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Memories of the Sword
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by Jay Seaver

"An average swordswoman film is still generally worth watching."
3 stars

A sequel to "Crouching Tiger, Hidden Dragon" was supposed to open on Imax screens this weekend, but that seems to have fallen into some bizarre limbo. As South Korea's "Memories of the Sword" begins, one might naturally think that this Korean film fills the gap rather precisely. Despite the strong surface resemblance, it's not the modern classic that "Crouching Tiger" is, but it knits its melodramatic pieces into something quite enjoyable by the end.

It starts off by introducing the audience to Hong-yi (Kim Go-eun), an exuberant peasant girl with gravity-defying swordfighting skills, who upon leaping over the garden's highest sunflower races into town to challenge Yool (Lee Jun-ho), the local champion in the combat games presided over by General Yu-baek (Lee Byung-hun), capturing a bit more attention than she probably should. That's why when she returns home, her blind foster mother Wol-su (Jeon Do-yeon) gives her a dressing down - she has not raised and trained Hong-yi since infancy just for fun, but so that she can, upon turning twenty, kill two people, traitors from the day when "The Three Great Swords" - her father Pung-chun and lovers Sul-rang and Duk-gi, fought their last battle.

There are lies in that description. There have to be, as the screenplay by director Park Heung-sik and co-writer Choi Ah-reum is built on deception, secret identities, and other things that would genuinely qualify as spoilers if the early scenes of this movie were described honestly. Piling deception and revelation on top of one another like that has brought many, many films to the brink of collapse, but Memories of the Sword seems to tacitly acknowledge that this setup is the work of people not in their right minds, so warped by greed, guilt, and rage that their true selves are hidden not just as a practical thing but as an almost natural response to their corruption. By the end, it makes an odd kind of sense, and the operatic sweep of the story has a very appealing grandeur.

Despite that, the details can be very sloppy. Early on, for instance, Hong-yi makes sure to cover her face and drop her voice an octave so that spectators will think that the mystery contestant is a man - a fun prelude to the disguises and re-inventions that will come later - but this drops mid-scene, and it seems to deserve a little more comment than it gets. There's also a mentor character - and, understand, Lee Kyeong-yeong is a delight in that role - who seems to spend the first half of the movie a bit more visible than lurking in the shadows, sort of waiting to have a purpose to fill. A flashback to an ominous pronouncement does not actually fit anywhere in the story's timeline, and the filmmakers really never do figure out what to do with one character. It's forgivable when the film is wowing, less so at other times.

It wows at points, looking as nice as most in the last ten or fifteen years of Korean period pieces - colorful, classy, and occasionally larger than life. When the martial-arts action works, it's great, heightened and maybe sometimes a little pretentious in its staging, but eye-catching enough that one really doesn't want to complain. The thing is, that's an awful thin line, and it reminds one of just how perfect what Ang Lee and Yuen Woo-ping pulled off in Crouching Tiger was. There's often a feeling of masslessness as Hong-yi and others land on things that won't support their weight or make amazing leaps, even when it's not digital stuntpeople. Park also goes very heavy on the slow motion late in the movie, to the point where it becomes funnier than dramatic.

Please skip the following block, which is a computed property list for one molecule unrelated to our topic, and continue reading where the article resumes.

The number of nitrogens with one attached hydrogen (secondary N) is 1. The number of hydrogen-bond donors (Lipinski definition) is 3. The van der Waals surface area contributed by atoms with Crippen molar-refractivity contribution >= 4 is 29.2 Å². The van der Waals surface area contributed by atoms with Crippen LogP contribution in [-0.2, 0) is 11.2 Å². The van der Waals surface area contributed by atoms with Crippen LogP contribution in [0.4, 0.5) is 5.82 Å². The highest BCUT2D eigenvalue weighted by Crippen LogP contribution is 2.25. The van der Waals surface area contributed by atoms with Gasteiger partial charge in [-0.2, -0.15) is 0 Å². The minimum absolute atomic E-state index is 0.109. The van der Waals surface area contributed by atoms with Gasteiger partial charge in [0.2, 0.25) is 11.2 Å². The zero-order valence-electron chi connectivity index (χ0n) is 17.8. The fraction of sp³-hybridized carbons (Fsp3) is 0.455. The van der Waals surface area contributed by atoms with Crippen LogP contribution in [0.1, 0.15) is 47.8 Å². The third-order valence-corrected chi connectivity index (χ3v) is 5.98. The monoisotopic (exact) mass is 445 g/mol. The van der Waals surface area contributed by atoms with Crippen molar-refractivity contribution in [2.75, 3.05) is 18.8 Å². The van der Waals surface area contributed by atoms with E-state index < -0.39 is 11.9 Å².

Kim Go-eun on-screen tends to make one overlook a number of faults, though. A fast-rising star in the South Korean film industry, she handles everything thrown at her pretty well, from her cheery introduction to her tortured finale, and does pretty well where action is concerned as well. Her absence is also keenly noted when the film is directed elsewhere. She's not first-billed, though, because Lee Byung-hun is a global movie star (even if his English-language output has thus far been disappointing). Lee is impressive for how chameleonic he is here, although that sometimes works against the flashiness of the other performances. Lee Jun-ho is in a similar boat as Yool, capable but not nearly as memorable as the women. Jeon Do-yeon, on the other hand, works the same sort of changes in characterization as Lee Byun-hun, but often projects an intensity that grabs the audience's attention.

It's a bit of a shame that Kim and Jeon don't get the confrontation they deserve once the cards are on the table at the end, but expected; this movie is never away from its swords for long and it would be disappointing if after all that, things were resolved with harsh words. As swordswoman dramas go, it's not bad at all, even if it is hard not to compare it with classics and find it not quite on their level.

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originally posted: 08/29/15 16:07:05
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  28-Aug-2015 (NR)



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